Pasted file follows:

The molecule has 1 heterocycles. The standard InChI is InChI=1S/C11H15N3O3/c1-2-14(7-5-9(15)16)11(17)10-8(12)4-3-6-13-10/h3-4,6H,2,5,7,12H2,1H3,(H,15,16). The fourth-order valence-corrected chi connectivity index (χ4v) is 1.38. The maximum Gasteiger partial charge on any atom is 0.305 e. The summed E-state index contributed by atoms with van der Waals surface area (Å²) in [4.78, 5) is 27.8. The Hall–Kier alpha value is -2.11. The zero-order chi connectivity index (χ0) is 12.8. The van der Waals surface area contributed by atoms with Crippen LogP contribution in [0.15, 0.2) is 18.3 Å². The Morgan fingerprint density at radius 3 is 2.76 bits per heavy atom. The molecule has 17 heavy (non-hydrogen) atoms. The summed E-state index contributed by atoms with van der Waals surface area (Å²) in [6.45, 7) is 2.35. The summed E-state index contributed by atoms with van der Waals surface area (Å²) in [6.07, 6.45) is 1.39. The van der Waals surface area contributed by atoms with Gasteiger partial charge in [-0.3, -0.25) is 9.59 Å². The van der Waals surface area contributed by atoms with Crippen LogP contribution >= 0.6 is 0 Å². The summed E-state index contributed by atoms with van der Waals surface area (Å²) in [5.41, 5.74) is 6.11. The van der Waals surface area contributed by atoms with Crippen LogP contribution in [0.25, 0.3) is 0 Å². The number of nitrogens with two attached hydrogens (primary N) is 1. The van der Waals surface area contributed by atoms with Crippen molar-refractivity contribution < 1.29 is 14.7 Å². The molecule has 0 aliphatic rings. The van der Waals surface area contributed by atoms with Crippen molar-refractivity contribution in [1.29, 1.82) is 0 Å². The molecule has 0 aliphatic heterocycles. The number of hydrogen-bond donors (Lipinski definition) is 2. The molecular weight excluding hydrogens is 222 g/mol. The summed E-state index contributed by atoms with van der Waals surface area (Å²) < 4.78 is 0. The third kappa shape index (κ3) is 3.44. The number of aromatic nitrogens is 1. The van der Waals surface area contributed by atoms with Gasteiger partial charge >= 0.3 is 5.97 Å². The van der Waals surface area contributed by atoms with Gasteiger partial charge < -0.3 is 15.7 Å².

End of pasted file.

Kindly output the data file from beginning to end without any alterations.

The molecule has 1 heterocycles. The standard InChI is InChI=1S/C11H15N3O3/c1-2-14(7-5-9(15)16)11(17)10-8(12)4-3-6-13-10/h3-4,6H,2,5,7,12H2,1H3,(H,15,16). The fourth-order valence-corrected chi connectivity index (χ4v) is 1.38. The maximum Gasteiger partial charge on any atom is 0.305 e. The summed E-state index contributed by atoms with van der Waals surface area (Å²) in [4.78, 5) is 27.8. The Hall–Kier alpha value is -2.11. The zero-order chi connectivity index (χ0) is 12.8. The van der Waals surface area contributed by atoms with Crippen LogP contribution in [0.15, 0.2) is 18.3 Å². The Morgan fingerprint density at radius 3 is 2.76 bits per heavy atom. The molecule has 17 heavy (non-hydrogen) atoms. The summed E-state index contributed by atoms with van der Waals surface area (Å²) in [6.45, 7) is 2.35. The summed E-state index contributed by atoms with van der Waals surface area (Å²) in [6.07, 6.45) is 1.39. The van der Waals surface area contributed by atoms with Gasteiger partial charge in [-0.3, -0.25) is 9.59 Å². The van der Waals surface area contributed by atoms with Crippen LogP contribution >= 0.6 is 0 Å². The summed E-state index contributed by atoms with van der Waals surface area (Å²) in [5.41, 5.74) is 6.11. The van der Waals surface area contributed by atoms with Crippen LogP contribution in [0.25, 0.3) is 0 Å². The number of nitrogens with two attached hydrogens (primary N) is 1. The van der Waals surface area contributed by atoms with Crippen molar-refractivity contribution < 1.29 is 14.7 Å². The molecule has 0 aliphatic rings. The van der Waals surface area contributed by atoms with Crippen molar-refractivity contribution in [1.29, 1.82) is 0 Å². The molecule has 0 aliphatic heterocycles. The number of hydrogen-bond donors (Lipinski definition) is 2. The molecular weight excluding hydrogens is 222 g/mol. The summed E-state index contributed by atoms with van der Waals surface area (Å²) < 4.78 is 0. The third kappa shape index (κ3) is 3.44. The number of aromatic nitrogens is 1. The van der Waals surface area contributed by atoms with Gasteiger partial charge >= 0.3 is 5.97 Å². The van der Waals surface area contributed by atoms with Gasteiger partial charge < -0.3 is 15.7 Å².